- Rule 86-A confers the power to the commissioner or an officer authorised by him (not below the rank of any Assistant Commissioner), having reasons to believe that ITC available in the Electronic credit ledger has been fraudulently availed or is ineligible, that he may not allow debit of an amount in electronic credit ledger for discharge of any liability or for claim of any refund.
- However, reasons to believe are to be recorded in writing.
- Rule 86-A defines various activities in Clause (a) to (d) which would render the assessee ineligible to avail credit.
- The powers conferred under Rule 86A are very drastic and therefore, rules enumerate the circumstances under which such power can be invoked. All circumstances are related to ITC availed through fraudulent activity or ineligible ITC.
- Power under Rule 86A should be invoked after considering following points:-
- Authorities have reasons to believe that the credit in electronic credit ledger has been fraudulently availed or assessee is ineligible to get the credit with regards to clauses (a) to (d) in rule 86-A.
- The Authority is required to record such reasons.
- In the given case, the appellant has not been intimated in writing about reasons of invoking Rule 86A.
- The respondent cannot invoke Rule 86-A without having reasons to believe and without recording such reasons in writing. This is a prerequisite and in the absence any reason, which has been recorded, the invocation Rule 86-A is unauthorised, illegal and without jurisdiction.
- Communicating the reasons to assessee whill enable him to to put forth his objections and pray for release of the blocking of the electronic credit ledger.
- In this matter, The Hon’ble court has relied on the Judgement of Hon’ble Supreme Court in the matter of GKN Driveshafts (India) Limited Vs. ITO reported in (2003) 259 ITR 19 (SC), wherein, apex court held that:
- The Hon’ble supreme court has laid down a procedure which is required to be followed by Assessing officer dealing cases in which assessments are reopened u/s 143(3) the Income Tax Act, 1961.
- In that case, the assessee has the right to seek the reasons for reopening and the assessing officer is bound to furnish the same, if sought for.
- Thereafter, the assessee is entitled to file their objections to the reopening of the assessment and the objections are required to be disposed of by the Assessing Officer by passing a speaking order.
- The key principles laid down by the Hon’ble Supreme Court is that the assessee should be afforded an opportunity of hearing and he is entitled to know the reasons for reopening and is also entitled to object to such reopening done by the Assessing Officer.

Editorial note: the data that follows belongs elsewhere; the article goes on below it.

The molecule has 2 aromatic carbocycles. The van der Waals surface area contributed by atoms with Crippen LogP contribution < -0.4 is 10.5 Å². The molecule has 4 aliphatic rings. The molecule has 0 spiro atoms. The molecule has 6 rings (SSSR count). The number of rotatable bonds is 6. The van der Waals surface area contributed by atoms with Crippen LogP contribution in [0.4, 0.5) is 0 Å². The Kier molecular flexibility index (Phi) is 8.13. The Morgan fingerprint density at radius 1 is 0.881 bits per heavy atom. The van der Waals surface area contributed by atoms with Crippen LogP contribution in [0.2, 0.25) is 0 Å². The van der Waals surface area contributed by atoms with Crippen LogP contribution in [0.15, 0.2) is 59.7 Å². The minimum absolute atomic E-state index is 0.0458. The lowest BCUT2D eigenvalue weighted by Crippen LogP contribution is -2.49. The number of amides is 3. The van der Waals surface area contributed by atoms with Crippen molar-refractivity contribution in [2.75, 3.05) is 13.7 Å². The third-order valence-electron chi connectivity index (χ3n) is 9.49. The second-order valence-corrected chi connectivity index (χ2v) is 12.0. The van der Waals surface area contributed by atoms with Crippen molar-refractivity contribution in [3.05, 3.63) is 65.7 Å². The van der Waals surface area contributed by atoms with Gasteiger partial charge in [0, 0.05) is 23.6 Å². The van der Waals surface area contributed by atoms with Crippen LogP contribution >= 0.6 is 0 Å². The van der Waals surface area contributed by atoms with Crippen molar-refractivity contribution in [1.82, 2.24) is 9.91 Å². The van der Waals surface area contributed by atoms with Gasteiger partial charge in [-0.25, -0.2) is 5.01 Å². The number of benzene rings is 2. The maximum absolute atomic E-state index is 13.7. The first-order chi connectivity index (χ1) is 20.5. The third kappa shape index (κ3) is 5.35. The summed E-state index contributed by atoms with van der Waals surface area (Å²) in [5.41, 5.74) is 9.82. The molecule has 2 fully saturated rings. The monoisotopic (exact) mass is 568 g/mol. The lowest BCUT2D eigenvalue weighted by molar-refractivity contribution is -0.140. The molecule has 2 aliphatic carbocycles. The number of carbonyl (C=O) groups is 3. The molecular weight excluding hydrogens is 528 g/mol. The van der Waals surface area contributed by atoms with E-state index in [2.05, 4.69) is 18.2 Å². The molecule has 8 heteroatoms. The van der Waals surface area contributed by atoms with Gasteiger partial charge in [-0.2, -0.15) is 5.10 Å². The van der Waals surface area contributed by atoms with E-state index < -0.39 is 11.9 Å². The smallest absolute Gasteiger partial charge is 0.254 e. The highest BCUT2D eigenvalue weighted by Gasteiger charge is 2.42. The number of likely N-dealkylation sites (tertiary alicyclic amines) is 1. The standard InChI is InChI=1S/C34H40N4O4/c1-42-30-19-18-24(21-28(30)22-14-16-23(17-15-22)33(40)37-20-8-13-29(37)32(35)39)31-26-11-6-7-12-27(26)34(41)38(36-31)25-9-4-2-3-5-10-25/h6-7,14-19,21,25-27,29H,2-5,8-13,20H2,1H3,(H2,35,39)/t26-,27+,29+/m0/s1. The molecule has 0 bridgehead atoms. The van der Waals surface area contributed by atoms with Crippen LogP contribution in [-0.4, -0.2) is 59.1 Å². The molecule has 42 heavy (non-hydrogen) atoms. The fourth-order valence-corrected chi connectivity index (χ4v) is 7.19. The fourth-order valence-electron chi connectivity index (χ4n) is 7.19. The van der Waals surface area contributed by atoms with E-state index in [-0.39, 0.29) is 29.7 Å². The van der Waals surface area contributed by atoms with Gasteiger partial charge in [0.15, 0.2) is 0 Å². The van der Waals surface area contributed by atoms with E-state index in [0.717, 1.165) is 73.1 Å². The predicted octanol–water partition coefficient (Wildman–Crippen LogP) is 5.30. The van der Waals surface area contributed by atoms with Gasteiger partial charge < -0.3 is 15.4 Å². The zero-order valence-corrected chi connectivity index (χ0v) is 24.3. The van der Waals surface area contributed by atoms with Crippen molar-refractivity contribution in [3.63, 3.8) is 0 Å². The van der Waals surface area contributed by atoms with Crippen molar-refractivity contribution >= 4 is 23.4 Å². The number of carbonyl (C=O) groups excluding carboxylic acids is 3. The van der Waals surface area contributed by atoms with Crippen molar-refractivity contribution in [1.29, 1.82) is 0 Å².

- Therefore, the same analogy is applicable to the case on hand.
- If the authority has reasons to believe that ITC has been fraudulently availed or ineligible ITC has been availed on any of the grounds given in clauses (a) to (d) of Rule 86-A(1), then, the authority may allow not allow debt in Electronic Credit Ledger after recording the reasons.
- After that the authority is bound to communicate the reasons on which such order is passed.
- On receipt of such reasons, the assessee is entitled to make his submission/objection requesting for lifting.
- In the given case, the respondent is bound to consider the representation of the appellant submitted on 22nd June, 2021. The appellant stated in the representation that they have availed credit in accordance with the provisions of the Act and Rule.
- Since the appellant did not know the reasons for invoking Rule 86A therefore, the representation is only general in nature. Therefore, for an effective representation to be made the Appellant is entitled to know the reasons, based on which the power under Rule 86-A was invoked by the second respondent.
6. Judgement of Hon’ble High Court
The Hon’ble Madras High court has concluding the following in the given case:
- The writ appeal made by appellant is allowed and order passed in writ petition is set aside.
- Accordingly, the writ petition is disposed of by directing the respondents to communicate the reasons recorded in writing before invoking the powers under Rule 86-A to the appellant, within a period of one week from the date of receipt of a copy of this order.
- On receipt of the same, the appellant is entitled to file his objections within a period of three (3) days. On receipt of the objections, the concerned authorities shall pass an order accordingly.